New PayPal Phishing Scam Advises Users via SMS that their Account has been Limited
A new PayPal phishing scam is being conducted via SMS messages that informs users that their PayPal account has been permanently set to ‘limited’ status, which restricts sending, receiving, or withdrawing money from PayPal accounts.
The limited status is applied to accounts when PayPal detects fraudulent or suspicious activity. PayPal restricts accounts for security reasons, such as when someone other than the legitimate account holder is believed to have accessed a PayPal account without authorization or if the account holder’s bank informs PayPal that the account holder’s payment cared has been used without consent.
The SMS messages used in this scam appear to be genuine notifications from PayPal and include a hyperlink which the user is told to click to verify and secure their account. If the user clicks the link, they will be directed to a website that explains that the limited status has been applied because of possible unauthorized access, unresolved buyer disputes, or credit card chargebacks.
In order to lift the limited status and secure the account, the user is told they need to provide personal information. The user is required to enter their PayPal login information and the scammers also request personal information such as the user’s full name, date of birth, and billing address. That information will be used in phishing attacks to gain additional information to allow the scammers to steal the user’s identity.
PayPal is often spoofed in phishing campaigns. With around 286 million account holders, it is likely that a good percentage of emails and text messages in the campaigns will be directed to PayPal account holders. If PayPal credentials are obtained, accounts can be emptied, and fraudulent payments can be made. Despite the security risks, many people reuse passwords on multiple accounts, so their PayPal password could also allow other accounts to be accessed.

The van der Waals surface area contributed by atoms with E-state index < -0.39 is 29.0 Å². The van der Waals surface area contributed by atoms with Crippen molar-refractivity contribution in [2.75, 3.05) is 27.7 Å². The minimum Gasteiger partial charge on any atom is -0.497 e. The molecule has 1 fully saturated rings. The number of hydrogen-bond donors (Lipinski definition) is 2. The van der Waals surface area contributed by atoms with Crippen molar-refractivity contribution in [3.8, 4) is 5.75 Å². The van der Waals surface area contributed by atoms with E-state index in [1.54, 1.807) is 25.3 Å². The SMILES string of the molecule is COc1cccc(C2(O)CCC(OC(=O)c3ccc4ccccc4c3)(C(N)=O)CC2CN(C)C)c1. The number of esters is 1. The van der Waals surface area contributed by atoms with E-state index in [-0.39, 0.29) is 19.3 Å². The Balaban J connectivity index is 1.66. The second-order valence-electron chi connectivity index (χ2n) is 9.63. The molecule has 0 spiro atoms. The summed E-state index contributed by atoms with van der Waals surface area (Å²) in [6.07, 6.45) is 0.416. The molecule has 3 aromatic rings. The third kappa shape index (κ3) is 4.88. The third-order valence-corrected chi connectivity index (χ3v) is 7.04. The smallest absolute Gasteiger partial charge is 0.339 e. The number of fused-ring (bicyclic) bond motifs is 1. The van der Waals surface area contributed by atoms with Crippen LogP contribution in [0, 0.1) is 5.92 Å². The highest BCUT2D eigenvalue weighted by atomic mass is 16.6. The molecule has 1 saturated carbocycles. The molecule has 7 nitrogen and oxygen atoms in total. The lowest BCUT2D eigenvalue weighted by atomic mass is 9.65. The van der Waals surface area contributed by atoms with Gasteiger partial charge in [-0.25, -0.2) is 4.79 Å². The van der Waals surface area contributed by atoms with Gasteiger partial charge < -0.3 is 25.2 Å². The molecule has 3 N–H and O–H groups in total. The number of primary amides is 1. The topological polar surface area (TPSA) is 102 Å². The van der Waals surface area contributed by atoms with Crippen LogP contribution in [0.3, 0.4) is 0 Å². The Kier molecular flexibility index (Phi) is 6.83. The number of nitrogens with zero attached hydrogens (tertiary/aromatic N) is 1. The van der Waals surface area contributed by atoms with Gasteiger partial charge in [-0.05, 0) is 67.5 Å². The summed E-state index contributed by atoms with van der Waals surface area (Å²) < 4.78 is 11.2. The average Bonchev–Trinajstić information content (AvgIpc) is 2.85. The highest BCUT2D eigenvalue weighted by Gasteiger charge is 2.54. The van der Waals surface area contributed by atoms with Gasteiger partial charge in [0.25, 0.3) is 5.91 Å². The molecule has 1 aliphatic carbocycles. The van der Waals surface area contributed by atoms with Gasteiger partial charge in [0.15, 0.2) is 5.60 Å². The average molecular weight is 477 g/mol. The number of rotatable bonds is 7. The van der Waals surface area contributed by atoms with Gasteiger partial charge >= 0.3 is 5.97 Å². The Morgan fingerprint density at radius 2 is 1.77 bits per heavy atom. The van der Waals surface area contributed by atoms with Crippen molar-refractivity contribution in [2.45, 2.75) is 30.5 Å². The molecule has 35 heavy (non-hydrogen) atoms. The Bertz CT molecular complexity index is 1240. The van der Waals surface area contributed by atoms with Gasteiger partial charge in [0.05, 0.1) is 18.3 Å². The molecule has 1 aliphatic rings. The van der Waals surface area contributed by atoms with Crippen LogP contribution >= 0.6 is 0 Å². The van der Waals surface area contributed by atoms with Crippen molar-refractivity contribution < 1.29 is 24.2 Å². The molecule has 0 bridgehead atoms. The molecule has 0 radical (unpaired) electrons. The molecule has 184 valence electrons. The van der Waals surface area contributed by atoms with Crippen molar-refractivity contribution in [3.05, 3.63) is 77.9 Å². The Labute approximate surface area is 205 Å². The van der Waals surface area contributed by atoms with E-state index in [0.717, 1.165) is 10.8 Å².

SMS phishing scams – termed smishing – can be more effective than email phishing scams, as security measures are often lacking on smartphones, so it is easier for malware to be installed undetected than attacks on computers. Due to the small screen size, it is also harder for users to view the full URL of a webpage which makes it easier for scammers to fool users into thinking they are visiting a genuine domain.
As with emails, it is important not to click any links in unsolicited SMS messages. If alerted to a security issue, visit the official website of the service provider by entering the domain name into a browser and logging in to check whether there is a genuine issue with your account.
If you fall for a scam such as this, it is important to login to your account and change your password immediately. If you have used the same password on multiple accounts, make sure the password is also changed on those accounts as well and make sure you check your account statements for any fraudulent charges and report them to your bank or card provider immediately.